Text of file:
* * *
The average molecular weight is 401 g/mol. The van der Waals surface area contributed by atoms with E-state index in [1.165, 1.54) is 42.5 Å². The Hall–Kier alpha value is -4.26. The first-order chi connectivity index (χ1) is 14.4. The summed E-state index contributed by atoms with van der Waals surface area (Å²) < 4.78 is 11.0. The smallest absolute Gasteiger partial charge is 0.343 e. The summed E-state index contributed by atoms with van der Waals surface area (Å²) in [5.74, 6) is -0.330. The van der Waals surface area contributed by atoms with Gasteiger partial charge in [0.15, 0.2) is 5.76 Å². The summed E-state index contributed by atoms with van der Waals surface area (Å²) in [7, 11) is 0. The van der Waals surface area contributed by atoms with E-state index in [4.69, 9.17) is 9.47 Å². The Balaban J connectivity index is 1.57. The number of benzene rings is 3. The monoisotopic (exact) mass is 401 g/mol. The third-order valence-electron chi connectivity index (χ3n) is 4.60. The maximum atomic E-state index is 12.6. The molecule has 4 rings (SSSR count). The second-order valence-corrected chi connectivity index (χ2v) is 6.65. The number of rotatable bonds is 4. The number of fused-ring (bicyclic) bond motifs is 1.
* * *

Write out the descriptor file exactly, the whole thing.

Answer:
The average molecular weight is 401 g/mol. The van der Waals surface area contributed by atoms with E-state index in [1.165, 1.54) is 42.5 Å². The Hall–Kier alpha value is -4.26. The first-order chi connectivity index (χ1) is 14.4. The summed E-state index contributed by atoms with van der Waals surface area (Å²) < 4.78 is 11.0. The smallest absolute Gasteiger partial charge is 0.343 e. The summed E-state index contributed by atoms with van der Waals surface area (Å²) in [5.74, 6) is -0.330. The van der Waals surface area contributed by atoms with Gasteiger partial charge in [0.15, 0.2) is 5.76 Å². The summed E-state index contributed by atoms with van der Waals surface area (Å²) in [7, 11) is 0. The van der Waals surface area contributed by atoms with E-state index in [4.69, 9.17) is 9.47 Å². The Balaban J connectivity index is 1.57. The number of benzene rings is 3. The monoisotopic (exact) mass is 401 g/mol. The third-order valence-electron chi connectivity index (χ3n) is 4.60. The maximum atomic E-state index is 12.6. The molecule has 4 rings (SSSR count). The second-order valence-corrected chi connectivity index (χ2v) is 6.65. The number of rotatable bonds is 4. The number of fused-ring (bicyclic) bond motifs is 1.